Ah, another child who fails at Internet 101: "How To Search The Internet And Not Look Like An Idiot."
The popular myth is that Macs (since OS X became the standard OS for them) don't get viruses. To be fair, this is technically correct: there are indeed no known viruses on OS X.
Older, pre-OS X versions of the Mac OS did occasionally suffer from the occasional virus as that older OS had a much more basic security model and barely supported multitasking properly. (It shared a lot in common with pre-NT versions of Windows in that area.)
OS X was derived from NeXTSTEP, which was in turn built on a BSD UNIX variant. UNIX was designed from the outset as a multi-user operating system and has a very strong security model.
The article is not talking about a virus however. It is talking about a trojan. A trojan requires user interaction to install itself, usually by pretending to be something the user might want to install—hence the name, "trojan". It relies on the weakest link in any OS' security chain: the users themselves. By default, OS X 10.8 ("Mountain Lion", the version that was released today) prevents any unsigned application from installing. You have to go into the Preferences panels and explicitly tell OS X to allow unsigned application to install too.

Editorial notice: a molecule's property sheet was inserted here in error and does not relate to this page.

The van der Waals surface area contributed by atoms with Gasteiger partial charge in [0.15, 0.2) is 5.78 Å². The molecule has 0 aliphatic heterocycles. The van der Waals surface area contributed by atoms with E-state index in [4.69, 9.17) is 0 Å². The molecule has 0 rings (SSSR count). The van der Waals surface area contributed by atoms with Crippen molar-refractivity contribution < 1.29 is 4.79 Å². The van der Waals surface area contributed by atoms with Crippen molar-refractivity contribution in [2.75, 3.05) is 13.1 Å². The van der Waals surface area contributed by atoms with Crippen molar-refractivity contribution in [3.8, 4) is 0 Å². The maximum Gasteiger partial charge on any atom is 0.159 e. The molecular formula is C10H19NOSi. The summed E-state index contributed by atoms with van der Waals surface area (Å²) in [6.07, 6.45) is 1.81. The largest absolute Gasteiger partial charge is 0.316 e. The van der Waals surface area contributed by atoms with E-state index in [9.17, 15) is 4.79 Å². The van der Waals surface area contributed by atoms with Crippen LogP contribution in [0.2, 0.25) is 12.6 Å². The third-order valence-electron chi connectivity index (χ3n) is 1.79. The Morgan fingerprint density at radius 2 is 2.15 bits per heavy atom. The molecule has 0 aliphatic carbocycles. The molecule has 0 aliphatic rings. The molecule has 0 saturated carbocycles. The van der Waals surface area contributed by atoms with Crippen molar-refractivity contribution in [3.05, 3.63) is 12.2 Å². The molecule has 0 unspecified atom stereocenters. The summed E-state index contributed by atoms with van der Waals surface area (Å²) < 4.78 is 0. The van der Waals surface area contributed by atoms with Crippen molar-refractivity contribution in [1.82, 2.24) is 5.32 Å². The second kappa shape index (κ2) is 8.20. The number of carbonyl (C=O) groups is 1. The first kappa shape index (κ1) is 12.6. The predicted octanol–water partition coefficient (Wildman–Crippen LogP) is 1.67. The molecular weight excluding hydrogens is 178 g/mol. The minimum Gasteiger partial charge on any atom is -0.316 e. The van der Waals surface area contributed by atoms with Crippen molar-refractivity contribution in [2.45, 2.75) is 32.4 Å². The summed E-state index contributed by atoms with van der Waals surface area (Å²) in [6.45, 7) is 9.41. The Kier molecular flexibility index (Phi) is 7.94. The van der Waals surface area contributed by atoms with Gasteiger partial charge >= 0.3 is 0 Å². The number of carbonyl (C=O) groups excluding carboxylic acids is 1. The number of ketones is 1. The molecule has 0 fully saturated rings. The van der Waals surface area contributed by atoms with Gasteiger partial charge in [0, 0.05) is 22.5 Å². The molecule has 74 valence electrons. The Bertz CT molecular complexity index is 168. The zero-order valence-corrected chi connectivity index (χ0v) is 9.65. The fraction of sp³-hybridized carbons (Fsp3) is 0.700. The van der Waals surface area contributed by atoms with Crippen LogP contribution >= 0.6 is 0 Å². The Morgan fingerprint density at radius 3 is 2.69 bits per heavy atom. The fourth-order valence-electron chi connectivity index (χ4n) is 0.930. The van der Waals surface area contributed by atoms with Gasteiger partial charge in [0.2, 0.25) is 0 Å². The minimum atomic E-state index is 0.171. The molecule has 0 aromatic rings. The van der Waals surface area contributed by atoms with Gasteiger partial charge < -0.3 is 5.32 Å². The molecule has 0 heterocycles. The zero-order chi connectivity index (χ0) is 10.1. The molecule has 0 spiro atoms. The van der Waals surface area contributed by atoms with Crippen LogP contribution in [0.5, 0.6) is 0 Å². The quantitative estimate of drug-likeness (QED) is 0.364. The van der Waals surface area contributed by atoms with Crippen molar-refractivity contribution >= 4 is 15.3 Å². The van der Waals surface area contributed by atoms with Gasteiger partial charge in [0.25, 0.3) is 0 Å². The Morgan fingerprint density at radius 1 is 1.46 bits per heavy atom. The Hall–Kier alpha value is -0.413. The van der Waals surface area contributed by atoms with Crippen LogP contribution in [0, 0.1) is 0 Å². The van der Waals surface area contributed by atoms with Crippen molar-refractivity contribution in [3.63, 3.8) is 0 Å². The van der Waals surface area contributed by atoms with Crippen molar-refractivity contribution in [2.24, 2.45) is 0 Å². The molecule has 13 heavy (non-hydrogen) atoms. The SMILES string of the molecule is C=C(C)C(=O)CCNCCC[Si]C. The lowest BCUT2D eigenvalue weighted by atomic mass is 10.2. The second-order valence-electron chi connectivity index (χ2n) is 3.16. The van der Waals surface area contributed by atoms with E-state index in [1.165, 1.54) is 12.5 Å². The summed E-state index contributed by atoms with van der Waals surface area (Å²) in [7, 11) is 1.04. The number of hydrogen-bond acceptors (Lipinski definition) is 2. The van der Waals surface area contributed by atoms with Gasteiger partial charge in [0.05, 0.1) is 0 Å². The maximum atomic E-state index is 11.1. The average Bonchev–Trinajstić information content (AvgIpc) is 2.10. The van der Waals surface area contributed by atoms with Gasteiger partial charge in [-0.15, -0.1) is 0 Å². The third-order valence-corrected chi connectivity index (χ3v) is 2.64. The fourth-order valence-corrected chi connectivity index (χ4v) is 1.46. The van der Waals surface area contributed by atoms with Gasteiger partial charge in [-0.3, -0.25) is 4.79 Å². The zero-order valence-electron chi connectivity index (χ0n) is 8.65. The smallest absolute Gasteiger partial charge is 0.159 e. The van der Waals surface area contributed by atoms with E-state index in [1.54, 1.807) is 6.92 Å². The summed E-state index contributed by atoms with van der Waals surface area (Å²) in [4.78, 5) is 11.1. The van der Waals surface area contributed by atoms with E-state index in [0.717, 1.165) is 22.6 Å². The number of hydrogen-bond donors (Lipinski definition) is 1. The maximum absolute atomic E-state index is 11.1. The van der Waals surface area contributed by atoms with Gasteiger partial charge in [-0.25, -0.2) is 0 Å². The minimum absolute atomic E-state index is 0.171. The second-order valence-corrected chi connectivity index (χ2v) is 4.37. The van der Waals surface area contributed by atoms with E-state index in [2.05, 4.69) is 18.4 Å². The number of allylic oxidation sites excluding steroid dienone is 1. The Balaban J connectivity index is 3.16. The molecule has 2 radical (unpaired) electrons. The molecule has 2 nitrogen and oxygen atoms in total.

A good IT Admin will set that same Preference panel to its most paranoid setting: "Only allow Mac App Store apps to install." This adds an additional layer of security.
Furthermore, the trojan in question is actually a vulnerability in Oracle's Java VMs, not OS X itself. Note that it attacks Windows as well, and requires the user's password to actually install its nasty bits.
Apple haven't been responsible for the OS X version of Java since the release of OS X Lion. Neither are Microsoft responsible for bugs in Oracle's Java VM for Windows.
The security failure lies with Oracle.
Granted, it'd be nice if the OSes were 100% bulletproof and perfect, but the OS that can unerringly spot a user doing something seriously bloody stupid has yet to be developed. Not even GNU / Linux is impervious to such social engineering vectors.
And yes, GNU / Linux-based web-servers are hacked on a frequent basis. What do you think many of those hacked databases full of emails, passwords, and other user details we keep hearing about were running on? BeOS? Why do you think there are companies out there offering specialised "security hardened" Linux distros? If GNU / Linux were that secure out of the box, such distros wouldn't be necessary, would they?
There is, in fact, only one way to ensure you never get hit by a trojan: never install any software you don't trust. On Macs, that means sticking with the curated App Stores for the most part, and only venturing outside the gated community when you really need to. Apple won't stop you if you're determined to go on such an adventure. That's Apple's fundamental design philosophy: you can't assume your users are trained in IT administration, so you simplify things for them and reduce the need for such training in the first place.
The best anti-malware solution is to not install malware in the first place.